By Caroline Fallon
Hours after announcing a 9 percent staff cut, Twitter says it’s also cutting the Vine app.
The looping-video app which bursted to popularity after its launch in 2013 has struggled to match that growth in the past year.
Vine, owned by Twitter, allows people to make short videos and share them for anyone to see.
It has created an outlet for numerous people to get a start with their career and eventually arise to big stars.
Although you will not be able to make new vines, the vines people have already created will still be accessible and able to download.
Vine says its users will still be able to access and download their six-second videos, and it’s promising to keep its website online.
“I will definitely miss vine. There used to be funny vine accounts on twitter and I could get carried away watching vines for a while,” said junior Cara Desrosiers. “I’d look up and realize I’d just wasted 20 minutes watching six second videos.”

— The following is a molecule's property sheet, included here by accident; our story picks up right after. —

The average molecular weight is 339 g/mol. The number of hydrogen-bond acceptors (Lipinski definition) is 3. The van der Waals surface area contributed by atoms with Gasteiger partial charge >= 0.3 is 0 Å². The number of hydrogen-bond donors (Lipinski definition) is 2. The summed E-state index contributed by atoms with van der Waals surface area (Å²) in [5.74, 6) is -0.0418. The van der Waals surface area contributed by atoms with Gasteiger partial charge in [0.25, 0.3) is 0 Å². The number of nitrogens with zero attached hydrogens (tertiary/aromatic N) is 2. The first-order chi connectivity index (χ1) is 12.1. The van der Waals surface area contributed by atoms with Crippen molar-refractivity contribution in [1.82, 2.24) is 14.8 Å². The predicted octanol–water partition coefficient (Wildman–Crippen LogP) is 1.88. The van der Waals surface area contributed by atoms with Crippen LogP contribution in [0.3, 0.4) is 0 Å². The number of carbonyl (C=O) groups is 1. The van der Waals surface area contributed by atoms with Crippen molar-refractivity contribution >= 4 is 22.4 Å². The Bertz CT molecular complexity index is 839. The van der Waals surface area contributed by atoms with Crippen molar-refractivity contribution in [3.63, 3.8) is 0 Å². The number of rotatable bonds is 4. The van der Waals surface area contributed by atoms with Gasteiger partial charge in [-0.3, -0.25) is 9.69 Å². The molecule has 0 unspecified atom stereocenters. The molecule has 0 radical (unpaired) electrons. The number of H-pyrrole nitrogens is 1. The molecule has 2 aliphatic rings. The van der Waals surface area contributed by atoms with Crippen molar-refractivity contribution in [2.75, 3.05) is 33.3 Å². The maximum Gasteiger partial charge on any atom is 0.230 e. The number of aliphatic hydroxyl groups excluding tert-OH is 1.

Other forms of social media have affected the downfall of Vine’s existence because they created alternate media methods.
Vine’s demise comes after the ascendance of Snapchat, which could see ad revenue of nearly $1 billion next year, as the dominant short-video app.
Vine was an outlet for many people to get different information. Whether you wanted to see highlights from a big game or even news from across the world, Vine had the accessibility to capture it all.
“I never made my own vines but I would watch them constantly,” said junior Diana Lento. “I watched a lot more than just people singing or funny videos. I actually saw a lot about what was going on in the world. It was a good way to keep me updated in recent events. I’ll definitely miss it but I’m glad as of now that they aren’t just disappearing. People worked too hard on those for them to just never be seen again.”
With Vine not expanding nor moving forward with the time, it does not come as a shock to everyone that it has to close its doors for good.
“I’ll miss Vine a lot, but I’m not surprised that it is shutting down. I feel like people lost interest in them,” said junior Katherine Seckler. “I also think Musical.ly and Boomerang gave them a lot of competition, because they’re pretty similar. Nonetheless though, they were funny to watch because people can be so creative.”
AP contributed to this article.